### CS 124 / LING 180 From Languages to Information Dan Jurafsky, Winter 2019 Week 3: Group Exercises on Naive Bayes nd Sentiment - Solutions Jan 22, 2018

Part 1: Group Exercise

We want to build a naive bayes sentiment classifier using add-1 smoothing, as described in the lecture (not binary naive bayes, regular naive bayes). Here is our training corpus:

Training Set:

```    - just plain boring
- entirely predictable and lacks energy
- no surprises and very few laughs
+ very powerful
+ the most fun film of the summer
```

Test Set:

```    predictable with no originality
```
1. Compute the prior for the two classes + and -, and the likelihoods for each word given the class (leave in the form of fractions).

|V| = 20, n- = 14, n+ = 9
P(-) = 3/5, P(+) = 2/5
P(and | - ) = (2 + 1) / (14 + 20) = 3/34
P(any_other_vocab_word_in_-_sentence | - ) = (1 + 1) / (14 + 20) = 2/34, e.g. P('plain' | - )
P(any_vocab_word_not_in_-_sentence | - ) = (0 + 1) / (14 + 20) = 1/34, e.g. P('powerful' | - ), P('with' | - )
P(the | + ) = (2 + 1) / (9 + 20) = 3/29
P(any_other_vocab_word_in_+_sentence | + ) = (1 + 1) / (9 + 20) = 2/29, e.g. P('powerful' | + )
P(any_vocab_word_not_in_+_sentence | + ) = (0 + 1) / (9 + 20) = 1/29, e.g. P('plain' | + ), P('with' | + )

2. Then compute whether the sentence in the test set is of class positive or negative (you may need a computer for this final computation).

C = {+, -}
P(c | "predictable with no originality") ∝ P(c) * P ("predictable with no originality" | c)
= P(c) * P(predictable | c) * P(with | c) * P(no | c) * P(originality | c) ~= P(c) * P(predictable | c) * P(no | c), 'with' and 'originalty' are unknown
P( - | "predictable with no originality") = (3/5) * (2/34) * (2/34) = 0.002076
P( + | "predictable with no originality") = (2/5) * (1/29)^2 = 0.0004756
P( - | "predictable with no originality") is greater, so the test set sentence is classified as class negative.

3. Would using binary multinomial Naive Bayes change anything?

No, using binary NB would not change anything - under this scheme n+ = 8, P( + | "predictable with no originality") = (2/5) * (1/28)^2 = 0.0005102, which is still less than P( - | "predictable with no originality").

4. Why do you add |V| to the denominator of add-1 smoothing, instead of just counting the words in one class?

In add-1 smoothing we assume we have seen each word once regardless of whether they appear in the original class or not and thus add |V| to the denominator. Note that words that do not appear in the train set are 'unk' and are not included in the vocab.

5. What would the answer to question 2 be without add-1 smoothing?

P(c | "predictable with no originality") = 0 for class positive because at least one of the words in the test set does not appear in the positive train examples; P('predictable' | +) = P('no' | + ) = 0.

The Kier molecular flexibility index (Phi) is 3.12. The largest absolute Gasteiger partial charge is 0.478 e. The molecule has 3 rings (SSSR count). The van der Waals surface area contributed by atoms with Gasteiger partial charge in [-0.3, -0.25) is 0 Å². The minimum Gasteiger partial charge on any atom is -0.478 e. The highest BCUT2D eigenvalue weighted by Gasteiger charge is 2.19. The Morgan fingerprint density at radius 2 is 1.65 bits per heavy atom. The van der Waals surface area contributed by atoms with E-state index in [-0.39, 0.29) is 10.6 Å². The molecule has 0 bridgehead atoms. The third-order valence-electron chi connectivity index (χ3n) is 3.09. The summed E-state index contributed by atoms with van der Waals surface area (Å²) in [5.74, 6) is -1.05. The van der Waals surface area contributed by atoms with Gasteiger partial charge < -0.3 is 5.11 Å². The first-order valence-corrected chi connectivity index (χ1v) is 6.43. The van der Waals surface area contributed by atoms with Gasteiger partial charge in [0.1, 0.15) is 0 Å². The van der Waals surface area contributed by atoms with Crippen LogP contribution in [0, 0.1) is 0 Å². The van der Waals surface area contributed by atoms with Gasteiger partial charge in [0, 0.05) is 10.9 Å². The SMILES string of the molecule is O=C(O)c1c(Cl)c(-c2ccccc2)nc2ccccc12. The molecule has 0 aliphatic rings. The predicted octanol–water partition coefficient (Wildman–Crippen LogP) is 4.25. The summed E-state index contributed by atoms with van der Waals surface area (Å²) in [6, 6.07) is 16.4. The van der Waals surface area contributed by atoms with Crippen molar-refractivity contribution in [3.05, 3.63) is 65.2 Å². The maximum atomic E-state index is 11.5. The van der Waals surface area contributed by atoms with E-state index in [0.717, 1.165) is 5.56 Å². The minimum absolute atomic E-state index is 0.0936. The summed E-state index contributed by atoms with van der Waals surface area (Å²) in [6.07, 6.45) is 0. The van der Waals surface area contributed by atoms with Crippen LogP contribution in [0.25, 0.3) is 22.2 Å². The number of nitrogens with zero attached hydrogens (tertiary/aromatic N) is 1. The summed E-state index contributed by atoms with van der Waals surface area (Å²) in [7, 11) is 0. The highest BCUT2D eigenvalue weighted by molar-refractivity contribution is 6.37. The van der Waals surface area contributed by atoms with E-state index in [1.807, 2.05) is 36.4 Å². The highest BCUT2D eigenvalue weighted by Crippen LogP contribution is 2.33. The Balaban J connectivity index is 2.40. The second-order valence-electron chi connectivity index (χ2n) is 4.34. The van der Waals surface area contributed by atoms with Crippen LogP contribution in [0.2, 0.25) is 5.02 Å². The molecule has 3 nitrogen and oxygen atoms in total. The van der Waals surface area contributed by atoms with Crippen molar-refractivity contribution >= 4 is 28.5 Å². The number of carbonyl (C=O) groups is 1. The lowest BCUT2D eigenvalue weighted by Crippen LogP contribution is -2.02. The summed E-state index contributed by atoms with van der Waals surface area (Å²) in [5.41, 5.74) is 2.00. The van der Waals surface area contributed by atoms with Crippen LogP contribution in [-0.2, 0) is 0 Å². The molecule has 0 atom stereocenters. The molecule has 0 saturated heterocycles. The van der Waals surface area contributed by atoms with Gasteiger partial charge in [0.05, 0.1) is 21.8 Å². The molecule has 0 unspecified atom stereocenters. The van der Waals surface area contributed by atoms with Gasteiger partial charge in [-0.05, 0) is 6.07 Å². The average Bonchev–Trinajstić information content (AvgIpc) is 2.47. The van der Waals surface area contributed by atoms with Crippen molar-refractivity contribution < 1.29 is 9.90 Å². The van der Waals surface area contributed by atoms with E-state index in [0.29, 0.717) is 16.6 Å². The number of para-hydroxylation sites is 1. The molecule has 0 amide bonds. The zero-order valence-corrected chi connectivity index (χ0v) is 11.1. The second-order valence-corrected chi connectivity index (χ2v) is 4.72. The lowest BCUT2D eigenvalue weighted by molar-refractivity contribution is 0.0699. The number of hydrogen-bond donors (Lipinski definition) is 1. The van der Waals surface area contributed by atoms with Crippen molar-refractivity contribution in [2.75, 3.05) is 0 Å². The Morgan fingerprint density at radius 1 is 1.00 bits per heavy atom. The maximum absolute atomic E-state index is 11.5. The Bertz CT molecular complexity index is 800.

6. Can you think of any other features (or preprocessing) that you could add that might be useful in predicting sentiment? (This will come in handy for the next PA!).

We leave these for you to consider in PA3

Part 2: Challenge Problems
1. Go to the Sentiment demo at http://nlp.stanford.edu:8080/sentiment/rntnDemo.html. Come up with 5 sentences that the classifier gets wrong. Can you figure out what is causing the errors?

One example that the classifier gets wrong: "I don't not like you." The double negation is interpreted incorrectly.

2. It is sometimes the case that more complex features (like trigrams or bigrams) perform better than simple features (like unigrams) on the training set, but perform worse than simple features on the test set. This is a particular case of the phenomenon called `overfitting' in machine learning. Discuss why this might be. Can you create a tiny training set with 2 3-word documents and a test set with one document for which this overfitting situation holds?

In overfitting, your model is too complicated for the small amount of data you have, and the model will fit to random patterns in the data. So a complex feature might just occur accidentally in the training set, but will give it a very high probability. Such a rare `accidental' feature might never occur in the test set, or if it does might simply randomly occur with the the other class.

3. Binary multinomial NB seems to work better on some problems than full count NB, but full count works better on others. For what kinds of problems might binary NB be better, and why? (There is no known right answer to this question, but I'd like you to think about the possibilities.)

Binary NB works better when word occurrence is more important than word frequency, such as in sentiment classification.